As she planted colorful flowers in the school’s front yard, Ohio teacher Barbara Moseth echoed Bond’s sentiment. The Outreach veteran tells newbie volunteers, “Look at the school and imagine going to this school in its present condition. At the end of the day, close your eyes and imagine you’re a student walking into this same school the next morning. When you open your eyes and see what you’ve accomplished, it’s awesome.”
Reaching Out Close to Home
Organizing an Outreach to Teach event at the state or community level can be an exciting and rewarding project for your members. But every successful project needs a great plan. Here are some basic steps to get started:
- Build interest. One person can’t develop a project alone. Discuss the idea with your chapter leaders and general membership.
- Research the project. Talk to your chapter advisor and state student organizer to identify any obstacles to your project. For instance, do you have funding or can you get it? Do you have enough time to organize an event? Identify potential schools as well. Contact local UniServ offices or your state Association for suggestions.
- Select a school. To pick the best location for your project, consider the following: Is the school principal excited about the event? Do a large number of NEA members work at the school? Does the school have critical needs? Are other community partners willing to help? Could you complete a project at the site in one day?
- Meet with the principal and school staff. During this meeting the project coordinator describes the purpose of the project and finds out what needs the school has. Then you can develop your project around the school’s priorities. Make sure you involve school maintenance and facilities staff members too, because they most likely will assist your volunteers during the project.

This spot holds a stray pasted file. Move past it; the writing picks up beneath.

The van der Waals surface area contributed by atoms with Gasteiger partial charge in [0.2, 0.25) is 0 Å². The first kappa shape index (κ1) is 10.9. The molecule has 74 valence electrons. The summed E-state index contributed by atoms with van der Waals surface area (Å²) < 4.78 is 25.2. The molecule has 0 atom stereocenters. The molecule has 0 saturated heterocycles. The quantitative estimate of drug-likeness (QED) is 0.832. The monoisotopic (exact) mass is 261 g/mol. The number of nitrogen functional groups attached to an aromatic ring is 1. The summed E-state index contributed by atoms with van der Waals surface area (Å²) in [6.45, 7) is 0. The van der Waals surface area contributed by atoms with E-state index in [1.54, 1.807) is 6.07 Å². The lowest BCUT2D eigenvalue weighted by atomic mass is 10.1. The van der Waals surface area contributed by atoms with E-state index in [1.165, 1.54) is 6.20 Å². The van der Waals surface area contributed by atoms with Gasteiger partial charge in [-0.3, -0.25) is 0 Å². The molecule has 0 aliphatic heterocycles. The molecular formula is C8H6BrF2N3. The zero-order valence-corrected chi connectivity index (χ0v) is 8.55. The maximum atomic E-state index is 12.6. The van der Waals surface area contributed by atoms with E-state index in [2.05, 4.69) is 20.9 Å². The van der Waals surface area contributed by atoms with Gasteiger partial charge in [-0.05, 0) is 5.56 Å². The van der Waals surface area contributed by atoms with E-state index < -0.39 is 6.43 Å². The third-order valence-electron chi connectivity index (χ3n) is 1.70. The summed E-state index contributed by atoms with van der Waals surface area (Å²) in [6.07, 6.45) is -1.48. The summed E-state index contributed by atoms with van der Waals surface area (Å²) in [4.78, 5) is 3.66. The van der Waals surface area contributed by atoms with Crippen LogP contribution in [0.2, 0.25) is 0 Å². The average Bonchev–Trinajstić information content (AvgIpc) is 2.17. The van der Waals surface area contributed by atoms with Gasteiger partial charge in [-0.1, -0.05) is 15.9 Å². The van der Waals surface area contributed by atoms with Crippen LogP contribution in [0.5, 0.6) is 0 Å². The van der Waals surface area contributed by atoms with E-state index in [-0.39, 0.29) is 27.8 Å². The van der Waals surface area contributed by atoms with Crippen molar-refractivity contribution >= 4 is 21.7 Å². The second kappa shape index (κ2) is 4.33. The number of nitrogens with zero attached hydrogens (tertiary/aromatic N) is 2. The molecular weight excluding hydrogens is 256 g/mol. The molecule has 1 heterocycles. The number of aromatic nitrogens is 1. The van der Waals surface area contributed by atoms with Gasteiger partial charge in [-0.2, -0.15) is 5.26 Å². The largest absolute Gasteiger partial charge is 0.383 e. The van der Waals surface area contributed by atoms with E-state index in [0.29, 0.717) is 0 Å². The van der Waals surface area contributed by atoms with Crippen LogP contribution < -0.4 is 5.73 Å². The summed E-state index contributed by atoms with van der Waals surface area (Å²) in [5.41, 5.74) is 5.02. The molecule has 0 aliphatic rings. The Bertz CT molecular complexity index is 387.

- Plan, prepare, and organize. Determine what materials you need for your project and how you will organize your volunteers. Regularly contact the school staff, volunteer coordinators, and others involved in the project to stay up to date on project developments. Address any other issues you need to complete before project day.
- Implement your project. Put on your work clothes and get down to business.
- Follow up and evaluate. Send thank-you notes to your volunteers, community partners, and media contacts. Evaluate how the project went and document any changes you want to make for future events.
Got a community outreach project that deserves some recognition?
Then apply for a Student Program award. Each summer, the NEA Student Program recognizes the most outstanding CLASS project during the honors dinner at the Student Leadership Conference.
The Student Program also honors outstanding state programs, local chapters, state and local student leaders, state organizers, and local chapter advisors. Students also can receive awards for their local or state newsletters and local Web sites.
Interested chapters should mail their entries to Mandy Plucker, chairperson, c/o NEA Student Program Awards, 1201 16th Street, N.W., Washington, DC 20036-3290 or fax them to 202-822-7624. But don’t delay! Chapters must submit their nominations, applications, and supporting materials by April 15.